It isn't easy giving 'Box' some love in the U.K.
EmptyYou'd think it would be easier to get distribution in the U.K. than in the U.S. for a uniquely English comedy like "Twelve in a Box," but you'd be wrong.
Like the old Ealing Studios comedies "Kind Hearts and Coronets," "The Lavender Hill Mob" and "The Ladykillers," "Box" packs some great -- but very English -- laughs.
Written and directed by John McKenzie, the film is set at a school reunion dinner in a remote English country home, where a dozen people learn they'll each get £1 million as long as they all remain on the estate for 96 hours. The big question: Do they all stay put or turn on one another and lose the money?
As an early fan of "Box," which in May won best U.K. feature at the British Film Festival in Los Angeles, I can tell you there are enough plot twists and turns to keep you laughing and on the edge of your seat until the film's final moments.
Driven by its success not just in L.A. but also at the Zurich Film Festival (audience award winner) and Boston International Film Festival (screenplay award), "Box" earned a domestic distribution deal; it opens Aug. 7 in L.A. via Cinevolve Studios and will expand to other top markets.
But how likely is it that American audiences will respond to something this English? "When you look at a film like 'The Full Monty' that was very English in style, I would have thought it's very unpredictable that that could have done what it did," McKenzie says.
"Monty" was wildly profitable with its $46 million domestic gross and $3.5 million budget. "We're hoping we could get something like that going with this one," he says.
At least U.S. moviegoers will get a chance to see "Box" in theaters. At this point, U.K. audiences don't have that opportunity.
"The U.K. is extremely difficult to crack with an independent film," McKenzie says. Although British distributors have told him "they love the film, they're nervous about it because it has no famous actors."
But now that McKenzie's obtained a U.S. deal, he says some of the Brits are willing to reconsider. "Strangely enough, I think that happened with 'The Full Monty,' " he says. "It couldn't get a U.K. release. Then it got a release in the States and then it came back to England. ... It's a weird process."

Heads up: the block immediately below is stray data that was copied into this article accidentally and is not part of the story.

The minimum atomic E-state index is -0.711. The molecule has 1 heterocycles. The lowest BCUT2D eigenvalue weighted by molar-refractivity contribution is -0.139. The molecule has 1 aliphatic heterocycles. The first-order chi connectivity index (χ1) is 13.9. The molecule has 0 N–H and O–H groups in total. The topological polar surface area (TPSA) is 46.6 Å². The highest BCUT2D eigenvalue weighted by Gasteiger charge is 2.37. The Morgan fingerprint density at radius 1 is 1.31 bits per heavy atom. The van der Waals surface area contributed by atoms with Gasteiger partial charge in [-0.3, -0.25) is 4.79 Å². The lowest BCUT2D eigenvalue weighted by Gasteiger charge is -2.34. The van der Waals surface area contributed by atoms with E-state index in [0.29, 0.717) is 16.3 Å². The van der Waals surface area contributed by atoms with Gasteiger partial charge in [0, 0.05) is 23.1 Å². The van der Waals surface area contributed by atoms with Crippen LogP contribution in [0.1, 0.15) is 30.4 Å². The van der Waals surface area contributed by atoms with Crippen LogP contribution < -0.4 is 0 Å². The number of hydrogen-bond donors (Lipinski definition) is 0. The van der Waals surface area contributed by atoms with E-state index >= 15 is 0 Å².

Meanwhile, McKenzie has had the satisfaction of making the film he had in mind from the start. A big deal was knowing he had access to the English mansion that's really the film's biggest star; producer Bruce Windwood is close friends with the home's owner.
McKenzie's script brought in the investors he needed. He says the budget was less than $5 million.
It was a short but stressful shoot. "Funnily enough, there was no problem at all with the actors," he says. "They enjoyed it. But because of the very tight schedule there were a lot of things to set up so it was very tough on the crew. It was the usual getting up at six in the morning and finishing at 10 at night. You do get worn out."
Another obstacle: Everyone had to contend with the English winter.
"The poor actors and actresses had to be wrapped up in woolly coats until the moment they walked on set. Then they'd take everything off, shoot their scene as quickly as possible and go sit in front of the big coal fire we had while the crew was freezing cold setting up the shots."
Rehearsing was limited to a few quick run-throughs. "We didn't rehearse the movie before we started the shoot," McKenzie says. "If you do that, you can get a rather stilted performance. If they come fresh on set and get it all pretty right the first time then you can go for a take straight away."
See Martin Grove's Zamm Cam movie previews on www.ZAMM.com.